One of Temple’s many suitors, the only one who she really respects, is Steven Benbow (Gagan). Benbow is an ambitious, altruistic defense attorney who will take on any case even if it’s pro bono and/or hopeless. The esteemed Judge Drake admires young Benbow’s spirit and he thinks the counselor would be the perfect husband for his granddaughter. While Gagan’s character loves Temple to a fault, he explains to the old man that she does not want to settle down and marry him. The movie cuts to our protagonist and a drunk college boy making out in a parked automobile outside a large mansion. When she stops necking and pushes his pawing mits away its clear that Temple is a tease. She runs into the house and proceeds to dance with several men, effectively spreading her alluring scent like a veil around the room. When the lothario who brought her to the party somehow persuades Ms. Drake to go for a drive and get some adult beverages, it’s difficult not to wonder at her bad judgment.

Not surprisingly, the inebriated boy wrecks his car out in the middle of nowhere. The couple is startled by two suspicious figures that come upon them from out of the woods. One of these unsavory characters is the notorious pimp and bootlegger called Trigger (La Rue). They are taken by gunpoint to a dilapidated old farmhouse deep in the woods. Her beau goes right inside but she stops dead in her tracks when spotting how many grubby men are inside. Having no choice because of a downpour, Temple is forced to seek shelter inside. All the gangmembers shoot leering, lascivious looks at their new female guest. While her boyfriend pounds alcohol, our heroine begins to panic as the men start to jockey for position. When her boyfriend gets knocked out cold it is surprisingly Trigger who keeps her from getting picked apart like raw meat. The leader yells for them to lay off and Temple goes with the farmer’s wife to secure some warm clothes.

The older woman starts out cold and unsympathetic toward Hopkins’ character, but as she recognizes how naive the young girl is, she takes pity on Temple and fixes her up in the barn for a good night’s sleep. Tommy (James Eagles), a simpleton member of the gang, takes a post outside the barn door with a rifle, presumably to keep our protagonist safe. Restless and scared, Temple barely gets any shuteye and she awakens to Trigger’s lustful gaze from the loft of the structure. The gangster shoots Tommy dead and advances on the girl despite her screams of protest. The rape seems to transform Hopkins’ character into a pliable zombie, easily influenced by the pimp and she begins to work for him in a house of ill repute.

When Benbow hears what Temple’s doing in the big city, he is incredulous. The attorney finds that much too his dismay, his beloved former girlfriend has in fact become a hooker. He confronts La Rue’s character in his office with Temple in attendance. Benbow chastises the bootlegger for what he’s doing to a respectable woman until Trigger has had enough. The presence of the lawyer shocks our heroine into embarassment and a realization that if she doesn’t do something fast, her pimp will kill him. Temple selflessly claims that she is at Trigger’s side willingly and that Benbow should go back home immediately because he’s not wanted. Seeing someone she cares about from her hometown shames Hopkins’ character and she attempts to leave to make amends. When it dawns on the gangster that Temple’s loyalty to him was all a ruse to save her friend, he begins to beat her and she is forced to shoot him in self defense.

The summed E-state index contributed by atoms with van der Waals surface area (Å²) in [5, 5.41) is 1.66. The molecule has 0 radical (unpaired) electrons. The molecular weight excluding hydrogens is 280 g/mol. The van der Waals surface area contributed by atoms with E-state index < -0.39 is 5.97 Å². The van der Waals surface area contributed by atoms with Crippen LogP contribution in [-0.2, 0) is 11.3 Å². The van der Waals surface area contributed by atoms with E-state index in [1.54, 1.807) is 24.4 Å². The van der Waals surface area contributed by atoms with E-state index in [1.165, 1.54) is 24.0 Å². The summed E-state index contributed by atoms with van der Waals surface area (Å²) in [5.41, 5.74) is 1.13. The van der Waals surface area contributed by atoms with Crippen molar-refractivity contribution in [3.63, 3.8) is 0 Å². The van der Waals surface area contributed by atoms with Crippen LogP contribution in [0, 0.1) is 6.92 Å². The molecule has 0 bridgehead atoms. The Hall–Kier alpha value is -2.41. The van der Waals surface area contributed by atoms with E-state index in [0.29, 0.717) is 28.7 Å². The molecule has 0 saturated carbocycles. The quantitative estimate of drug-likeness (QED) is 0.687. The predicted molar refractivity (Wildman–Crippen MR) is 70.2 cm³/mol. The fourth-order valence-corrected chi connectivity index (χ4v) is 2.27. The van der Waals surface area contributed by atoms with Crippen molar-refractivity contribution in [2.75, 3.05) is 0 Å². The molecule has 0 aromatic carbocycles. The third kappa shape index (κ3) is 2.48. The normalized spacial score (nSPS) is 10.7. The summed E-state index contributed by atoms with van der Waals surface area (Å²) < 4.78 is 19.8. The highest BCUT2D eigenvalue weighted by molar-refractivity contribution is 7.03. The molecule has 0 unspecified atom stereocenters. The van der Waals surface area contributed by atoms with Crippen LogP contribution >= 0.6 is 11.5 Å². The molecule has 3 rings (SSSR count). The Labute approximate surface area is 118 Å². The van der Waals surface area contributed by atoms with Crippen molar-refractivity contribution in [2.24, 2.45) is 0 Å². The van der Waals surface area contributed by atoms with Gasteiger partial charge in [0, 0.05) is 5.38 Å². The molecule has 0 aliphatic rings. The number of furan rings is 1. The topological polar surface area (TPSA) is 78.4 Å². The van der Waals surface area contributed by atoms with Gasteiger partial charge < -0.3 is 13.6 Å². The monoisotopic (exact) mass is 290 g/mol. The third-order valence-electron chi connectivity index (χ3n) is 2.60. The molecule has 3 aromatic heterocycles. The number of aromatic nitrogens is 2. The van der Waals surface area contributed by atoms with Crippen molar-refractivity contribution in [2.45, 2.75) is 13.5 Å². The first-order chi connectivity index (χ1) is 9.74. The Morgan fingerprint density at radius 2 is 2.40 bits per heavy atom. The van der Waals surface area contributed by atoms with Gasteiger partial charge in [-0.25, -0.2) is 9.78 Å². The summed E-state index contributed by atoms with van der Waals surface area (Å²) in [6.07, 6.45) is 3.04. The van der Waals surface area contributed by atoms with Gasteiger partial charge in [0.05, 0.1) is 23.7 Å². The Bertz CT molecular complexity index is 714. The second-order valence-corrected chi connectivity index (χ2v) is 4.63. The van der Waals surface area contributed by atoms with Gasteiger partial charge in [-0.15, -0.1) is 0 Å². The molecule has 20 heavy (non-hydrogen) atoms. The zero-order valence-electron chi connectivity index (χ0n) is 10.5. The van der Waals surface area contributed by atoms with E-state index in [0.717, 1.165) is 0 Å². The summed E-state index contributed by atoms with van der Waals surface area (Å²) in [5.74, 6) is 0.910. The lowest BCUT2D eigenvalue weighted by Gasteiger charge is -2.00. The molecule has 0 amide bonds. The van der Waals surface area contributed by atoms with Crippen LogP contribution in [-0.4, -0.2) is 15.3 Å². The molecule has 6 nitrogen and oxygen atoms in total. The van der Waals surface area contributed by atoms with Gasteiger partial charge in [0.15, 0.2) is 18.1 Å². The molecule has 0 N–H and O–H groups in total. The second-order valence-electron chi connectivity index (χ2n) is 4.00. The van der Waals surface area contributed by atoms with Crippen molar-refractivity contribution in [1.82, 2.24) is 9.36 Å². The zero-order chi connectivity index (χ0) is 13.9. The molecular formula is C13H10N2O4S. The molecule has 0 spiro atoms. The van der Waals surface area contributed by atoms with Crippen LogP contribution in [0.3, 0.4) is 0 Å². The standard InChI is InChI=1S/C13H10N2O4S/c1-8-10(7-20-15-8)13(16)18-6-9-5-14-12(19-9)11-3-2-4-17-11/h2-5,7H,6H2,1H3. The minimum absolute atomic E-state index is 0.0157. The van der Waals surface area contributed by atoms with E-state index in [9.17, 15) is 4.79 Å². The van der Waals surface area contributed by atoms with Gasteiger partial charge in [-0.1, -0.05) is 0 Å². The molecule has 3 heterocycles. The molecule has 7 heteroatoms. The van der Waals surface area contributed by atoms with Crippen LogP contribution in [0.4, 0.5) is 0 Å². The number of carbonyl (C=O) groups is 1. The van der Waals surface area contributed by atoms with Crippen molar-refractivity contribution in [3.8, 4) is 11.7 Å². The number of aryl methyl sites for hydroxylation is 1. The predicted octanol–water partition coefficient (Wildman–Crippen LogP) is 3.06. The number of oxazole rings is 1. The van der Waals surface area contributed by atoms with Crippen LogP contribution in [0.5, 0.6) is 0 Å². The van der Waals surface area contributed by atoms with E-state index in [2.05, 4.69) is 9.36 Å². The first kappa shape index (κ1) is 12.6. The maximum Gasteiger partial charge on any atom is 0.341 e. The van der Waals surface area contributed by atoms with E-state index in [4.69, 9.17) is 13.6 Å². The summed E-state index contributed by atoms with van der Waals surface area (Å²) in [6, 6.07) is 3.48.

Meanwhile, the farmer is falsely accused of the murder Trigger committed. Gagan’s lawyer takes on his defense and when he finds out that Temple is a friendly witness to the killing, he appeals to her sense of honor to do the right thing by coming forward. Wracked with guilt and fearing that she’ll be forced to testify about all the terrible things she’s endured, Temple initially resists but eventually relents to take the stand. Her testimony is the high point of the film and Hopkins is brilliant.

The Story of Temple Drake was nearly impossible to find in video form. I’m glad I eventually did. It is one of the best examples of the provocative nature of pre-code films. This picture exhibits several traits that distinguishes it from movies made following the strict enforcement of the Hays code. Drinking to excess, pervasive promiscuity, mysoginistic violence, and enough skin to shock a depression-era filmgoer. My favorite actress is Barbara Stanwyck but she is getting serious competition for my heart the more Miriam Hopkins performances I screen.